In case you missed it, Google purchased BYOD enabler Divide on Monday. Divide is a workspace management vendor, enabling enterprises to separate work and personal profiles on a personal device.
By purchasing Divide, Google is placing a greater emphasis on enterprise mobility for a couple of key reasons. First, current market perception of Google Android is that Android is not a secure platform for enterprises. This view is somewhat misguided as enough market data exists to suggest that Android has the same number of vulnerabilities as iOS. However, a major problem not faced by Apple is OS fragmentation. Android fragmentation does create mobility headaches as IT has to support a plethora of smartphones with various Android skins. Both of these problems are giving Apple a significant advantage in enterprise circles.
Apple is feeling the pressure though. Case and point are iOS 7.0 and 7.1 updates, where enterprise features are embedded within the OS. Enterprises were pressuring Apple for assistance and Apple finally made some key adjustments to its OS. By embedding enterprise features, especially with 7.1, Apple made the decision to purchase iOS devices simpler for enterprise mobility efforts.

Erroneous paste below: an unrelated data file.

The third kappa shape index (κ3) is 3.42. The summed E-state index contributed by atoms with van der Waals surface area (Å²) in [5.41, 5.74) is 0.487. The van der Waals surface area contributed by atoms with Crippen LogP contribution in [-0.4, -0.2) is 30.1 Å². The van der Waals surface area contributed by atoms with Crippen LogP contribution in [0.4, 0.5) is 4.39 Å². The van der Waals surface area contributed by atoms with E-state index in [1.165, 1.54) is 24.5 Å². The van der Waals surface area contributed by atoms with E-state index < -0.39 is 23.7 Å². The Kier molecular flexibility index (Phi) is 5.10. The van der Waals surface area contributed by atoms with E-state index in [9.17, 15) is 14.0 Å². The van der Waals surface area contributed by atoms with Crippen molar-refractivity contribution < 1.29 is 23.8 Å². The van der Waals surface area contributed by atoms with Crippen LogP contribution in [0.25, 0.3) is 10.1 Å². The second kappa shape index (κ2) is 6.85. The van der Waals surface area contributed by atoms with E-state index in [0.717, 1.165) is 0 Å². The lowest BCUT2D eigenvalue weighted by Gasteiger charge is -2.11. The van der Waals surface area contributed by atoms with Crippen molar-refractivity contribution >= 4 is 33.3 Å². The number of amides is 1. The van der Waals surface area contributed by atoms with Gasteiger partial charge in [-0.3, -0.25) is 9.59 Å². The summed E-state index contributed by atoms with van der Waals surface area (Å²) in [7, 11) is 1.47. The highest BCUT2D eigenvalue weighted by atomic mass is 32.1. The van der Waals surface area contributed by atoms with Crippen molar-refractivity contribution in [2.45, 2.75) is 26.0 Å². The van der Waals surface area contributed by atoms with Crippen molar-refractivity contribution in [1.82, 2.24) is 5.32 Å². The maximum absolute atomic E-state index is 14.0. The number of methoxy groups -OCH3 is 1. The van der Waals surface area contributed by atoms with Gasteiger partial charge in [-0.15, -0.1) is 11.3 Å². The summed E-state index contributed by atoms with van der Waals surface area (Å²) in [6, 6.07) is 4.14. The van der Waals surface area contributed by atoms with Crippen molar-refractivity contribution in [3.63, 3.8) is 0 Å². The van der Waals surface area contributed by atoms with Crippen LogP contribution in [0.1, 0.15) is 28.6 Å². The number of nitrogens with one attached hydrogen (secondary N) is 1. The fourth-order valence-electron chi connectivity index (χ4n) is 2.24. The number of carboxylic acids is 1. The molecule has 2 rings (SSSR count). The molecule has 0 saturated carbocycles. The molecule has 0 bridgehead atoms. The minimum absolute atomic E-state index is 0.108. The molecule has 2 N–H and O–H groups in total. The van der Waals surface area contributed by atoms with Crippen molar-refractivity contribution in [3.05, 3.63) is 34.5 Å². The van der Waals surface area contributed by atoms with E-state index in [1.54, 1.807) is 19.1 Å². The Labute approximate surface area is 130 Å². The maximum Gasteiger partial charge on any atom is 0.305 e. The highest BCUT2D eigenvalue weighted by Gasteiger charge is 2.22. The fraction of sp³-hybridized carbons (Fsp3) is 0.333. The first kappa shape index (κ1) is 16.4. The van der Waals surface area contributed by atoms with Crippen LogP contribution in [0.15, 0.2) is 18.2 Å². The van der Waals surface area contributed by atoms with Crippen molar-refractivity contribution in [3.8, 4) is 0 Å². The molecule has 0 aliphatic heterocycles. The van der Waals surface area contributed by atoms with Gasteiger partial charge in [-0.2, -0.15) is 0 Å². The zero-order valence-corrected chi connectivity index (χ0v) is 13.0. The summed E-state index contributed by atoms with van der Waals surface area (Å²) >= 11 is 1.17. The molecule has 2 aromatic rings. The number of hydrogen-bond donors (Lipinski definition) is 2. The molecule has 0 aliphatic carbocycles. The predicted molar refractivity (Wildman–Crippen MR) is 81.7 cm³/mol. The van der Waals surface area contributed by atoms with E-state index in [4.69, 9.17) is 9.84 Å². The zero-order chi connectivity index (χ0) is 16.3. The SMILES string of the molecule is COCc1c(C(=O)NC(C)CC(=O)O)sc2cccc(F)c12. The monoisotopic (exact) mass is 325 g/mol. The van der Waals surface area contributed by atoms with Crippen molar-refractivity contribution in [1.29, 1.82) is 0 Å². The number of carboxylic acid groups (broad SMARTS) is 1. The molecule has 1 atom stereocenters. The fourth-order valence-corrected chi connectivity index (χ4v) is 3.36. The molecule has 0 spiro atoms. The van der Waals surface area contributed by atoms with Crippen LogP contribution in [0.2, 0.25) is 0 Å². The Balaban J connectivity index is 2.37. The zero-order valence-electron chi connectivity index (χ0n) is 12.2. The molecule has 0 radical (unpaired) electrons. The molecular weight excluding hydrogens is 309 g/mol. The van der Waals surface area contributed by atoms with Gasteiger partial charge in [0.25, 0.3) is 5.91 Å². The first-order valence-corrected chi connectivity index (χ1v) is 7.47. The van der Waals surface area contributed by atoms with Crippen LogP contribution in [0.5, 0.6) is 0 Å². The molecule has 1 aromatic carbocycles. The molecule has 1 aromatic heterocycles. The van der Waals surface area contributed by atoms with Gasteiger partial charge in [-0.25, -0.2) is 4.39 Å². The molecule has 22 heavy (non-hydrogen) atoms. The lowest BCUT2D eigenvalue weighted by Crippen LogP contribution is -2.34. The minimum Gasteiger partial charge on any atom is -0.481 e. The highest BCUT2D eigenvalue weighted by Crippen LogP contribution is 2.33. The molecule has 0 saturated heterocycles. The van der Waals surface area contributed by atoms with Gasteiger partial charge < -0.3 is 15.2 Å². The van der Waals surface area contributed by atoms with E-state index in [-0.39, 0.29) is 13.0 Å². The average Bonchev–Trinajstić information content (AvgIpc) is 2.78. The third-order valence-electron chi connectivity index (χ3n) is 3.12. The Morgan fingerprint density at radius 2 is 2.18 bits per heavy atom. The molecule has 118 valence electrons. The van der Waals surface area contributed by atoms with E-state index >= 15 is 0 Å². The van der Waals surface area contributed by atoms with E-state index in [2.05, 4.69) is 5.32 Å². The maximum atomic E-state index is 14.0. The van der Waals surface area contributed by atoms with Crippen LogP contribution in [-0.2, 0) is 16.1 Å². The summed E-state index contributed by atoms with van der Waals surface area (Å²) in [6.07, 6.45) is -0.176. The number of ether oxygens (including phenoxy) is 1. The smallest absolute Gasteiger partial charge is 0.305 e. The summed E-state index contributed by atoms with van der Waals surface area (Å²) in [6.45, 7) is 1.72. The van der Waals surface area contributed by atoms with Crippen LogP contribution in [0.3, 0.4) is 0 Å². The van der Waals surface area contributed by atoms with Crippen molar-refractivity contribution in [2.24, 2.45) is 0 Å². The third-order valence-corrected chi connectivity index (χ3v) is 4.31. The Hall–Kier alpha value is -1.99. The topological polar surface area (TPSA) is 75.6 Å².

Google purchasing Divide is not a move to manage mobility, but a move to match embedded iOS enterprise features and improve its image. As with iOS, EMM vendors would have access to Android embedded features for a more secure foundation for mobility services. Moreover, by embedding enterprise features, one would think it would alleviate perceived security issues. Lastly, it would be entirely feasible to alleviate fragmentation problems for enterprises. Enterprise features could be a hardened code unable to be forked by OEMs leading to a standardized set of enterprise features across all Android devices. Like Apple, Google appears to have heard the requests of enterprises and is doing something about it.